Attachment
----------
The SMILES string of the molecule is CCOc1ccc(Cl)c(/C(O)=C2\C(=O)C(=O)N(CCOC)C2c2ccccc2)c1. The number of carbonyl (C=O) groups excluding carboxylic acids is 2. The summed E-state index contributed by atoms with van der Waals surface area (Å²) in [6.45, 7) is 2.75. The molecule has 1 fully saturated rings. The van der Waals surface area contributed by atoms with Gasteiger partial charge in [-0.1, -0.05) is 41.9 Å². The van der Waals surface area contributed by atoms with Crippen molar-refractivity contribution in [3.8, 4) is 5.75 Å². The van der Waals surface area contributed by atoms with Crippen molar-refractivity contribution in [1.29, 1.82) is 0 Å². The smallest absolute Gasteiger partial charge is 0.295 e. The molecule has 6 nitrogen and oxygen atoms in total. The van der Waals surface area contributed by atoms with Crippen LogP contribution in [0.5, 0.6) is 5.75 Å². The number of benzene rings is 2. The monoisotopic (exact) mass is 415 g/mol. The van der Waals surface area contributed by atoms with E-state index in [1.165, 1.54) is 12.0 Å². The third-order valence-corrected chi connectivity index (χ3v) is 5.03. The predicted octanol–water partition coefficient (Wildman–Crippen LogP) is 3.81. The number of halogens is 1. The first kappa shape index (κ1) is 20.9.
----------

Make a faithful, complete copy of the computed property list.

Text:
The SMILES string of the molecule is CCOc1ccc(Cl)c(/C(O)=C2\C(=O)C(=O)N(CCOC)C2c2ccccc2)c1. The number of carbonyl (C=O) groups excluding carboxylic acids is 2. The summed E-state index contributed by atoms with van der Waals surface area (Å²) in [6.45, 7) is 2.75. The molecule has 1 fully saturated rings. The van der Waals surface area contributed by atoms with Gasteiger partial charge in [-0.1, -0.05) is 41.9 Å². The van der Waals surface area contributed by atoms with Crippen molar-refractivity contribution in [3.8, 4) is 5.75 Å². The van der Waals surface area contributed by atoms with Crippen molar-refractivity contribution in [1.29, 1.82) is 0 Å². The smallest absolute Gasteiger partial charge is 0.295 e. The molecule has 6 nitrogen and oxygen atoms in total. The van der Waals surface area contributed by atoms with Crippen LogP contribution in [0.5, 0.6) is 5.75 Å². The number of benzene rings is 2. The monoisotopic (exact) mass is 415 g/mol. The van der Waals surface area contributed by atoms with E-state index in [1.165, 1.54) is 12.0 Å². The third-order valence-corrected chi connectivity index (χ3v) is 5.03. The predicted octanol–water partition coefficient (Wildman–Crippen LogP) is 3.81. The number of halogens is 1. The first kappa shape index (κ1) is 20.9.